How can we prevent shark attacks on the North Coast?
THE great white shark attack on teenage surfer Cooper Allen at Ballina's Lighthouse Beach on Monday has renewed calls about what more can be done to prevent further shark attacks on our coast.
Here, reporter Leah White looks at the main shark mitigation technologies and trials that have been planned, implemented or talked about for our region, weighing up the pros and cons of each.
Shark shield subsidies
AT HIS first Ballina Shire Council meeting, newly-elected councillor Phil Meehan will put forward a motion for the council to approach the State Government with a request to have electronic shark shields for North Coast surfers subsidised by 50%.
The technology Cr Meehan is putting forward is called Freedom + surf bundle, a joint initiative between Shark Shield and Ocean & Earth.
It uses a rechargeable battery in a specially-designed tail pad kicker to power the antenna electrodes which are like stickers on the underside of the board. The electronic field triggers muscle spasms in a shark's sensitive nose receptors, causing discomfort and resulting in the shark swimming away. And the devices can be transferred from one board to another.
The upside to this proposal is it directly targets the population most at risk of a shark attack - surfers - and is highly effective at reducing attacks. There's also no impact on the marine environment.
The downside is the cost of the government subsidising 50% of a $600 product per person. Restricting it to North Coast surfers could make it more financially feasible, however other areas may consider this unfair.
A Department of Primary Industries report also noted the electromagnetic fields could affect people with pacemakers and other heart conditions.
Helicopter aerial patrols
DURING weekends and school holidays, the DPI has commissioned aerial helicopter patrols along the coast from Byron Bay to Evans Head.
If the pilot spots a shark that poses a threat to surfers or swimmers, a call is immediately made to 000 and the local surf lifesaving club. It will also reduce its height to hover and either use a siren or loud speaker to alert beachgoers to the presence of the shark.
The aerial patrols have been very effective at spotting sharks and alerting people to their presence. The downside is it's an expensive method of shark detection and there can be hours in between patrols, leaving surfers and swimmers open to attack. It's also less effective if conditions are murky and the sky is overcast.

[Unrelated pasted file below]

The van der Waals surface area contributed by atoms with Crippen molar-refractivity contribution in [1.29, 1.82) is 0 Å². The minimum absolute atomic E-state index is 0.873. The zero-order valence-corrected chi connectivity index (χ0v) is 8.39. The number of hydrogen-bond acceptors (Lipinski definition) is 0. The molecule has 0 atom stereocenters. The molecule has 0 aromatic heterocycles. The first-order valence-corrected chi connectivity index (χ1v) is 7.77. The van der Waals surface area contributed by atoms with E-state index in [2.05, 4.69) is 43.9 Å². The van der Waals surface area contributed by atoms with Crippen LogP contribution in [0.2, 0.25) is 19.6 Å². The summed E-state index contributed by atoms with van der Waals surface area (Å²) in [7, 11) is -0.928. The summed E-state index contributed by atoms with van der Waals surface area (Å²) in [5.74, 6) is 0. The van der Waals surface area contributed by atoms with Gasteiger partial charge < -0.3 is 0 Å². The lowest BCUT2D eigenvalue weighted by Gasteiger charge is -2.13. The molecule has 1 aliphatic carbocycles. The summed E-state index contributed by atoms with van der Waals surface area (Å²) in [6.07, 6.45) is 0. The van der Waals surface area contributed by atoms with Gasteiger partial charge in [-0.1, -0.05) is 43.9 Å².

Shark listening stations
THE satellite-linked shark listening stations record the presence of tagged sharks swimming within a 500m radius of the listening station, providing near real-time updates of tagged sharks. There's currently 20 listening stations on the New South Wales coast, including at Byron Bay, Lennox Head, Ballina and Evans Head.
The listening stations feed information to the DPI's Shark Smart app which alerts users when a tagged shark is near a VR4G listening station.
Close to real-time information about the presence of tagged sharks at a popular beach is obviously useful in helping surfers make an informed decision about whether or not they want to surf at that location.
However, it cannot detect untagged sharks which still leaves swimmers at risk of attack.
BASED on a successful South African model, Shark Watch uses trained spotters and drones to scan the ocean looking for shark activity.
When a shark is sighted within close proximity to swimmers, a warning system will alert them to the presence of sharks and remain in place until the beach is given the all-clear.
As a volunteer organisation, Shark Watch NSW will be dependent on members' fees, donations and sponsorships to operate successfully.
While the program has been highly successful in South Africa, it does require a large number of volunteers - about four for each station not including relief volunteers. The maximum time an average spotter can work is one hour before spotter fatigue sets in. There are at least four spotter sites in consideration between Ballina and Lennox Head.
THE Mini Ripper drone is fitted with a video camera, loudspeaker and an emergency pod containing lifesaving equipment capable of being dropped into the ocean remotely. There's also the Little Ripper drone, which looks like a miniature helicopter and is sponsored by Westpac, and functions much the same.
Both drones carry a "marine pod" which includes a water-activated inflatable lifebuoy, a Shark Shield electromagnetic shark repellent, plus a whistle and sea anchor. The video cameras attached to each drone can be watched in real time for shark presence.
Each drone costs about $250,000 and would be operated out of surf lifesaving clubs.
They require training to operate as well as manpower to fly and monitor during aerial patrols.
The drones stay in the air for about two-and-a-half hours before they need to recharge and refuel.
The video footage is surprisingly clear.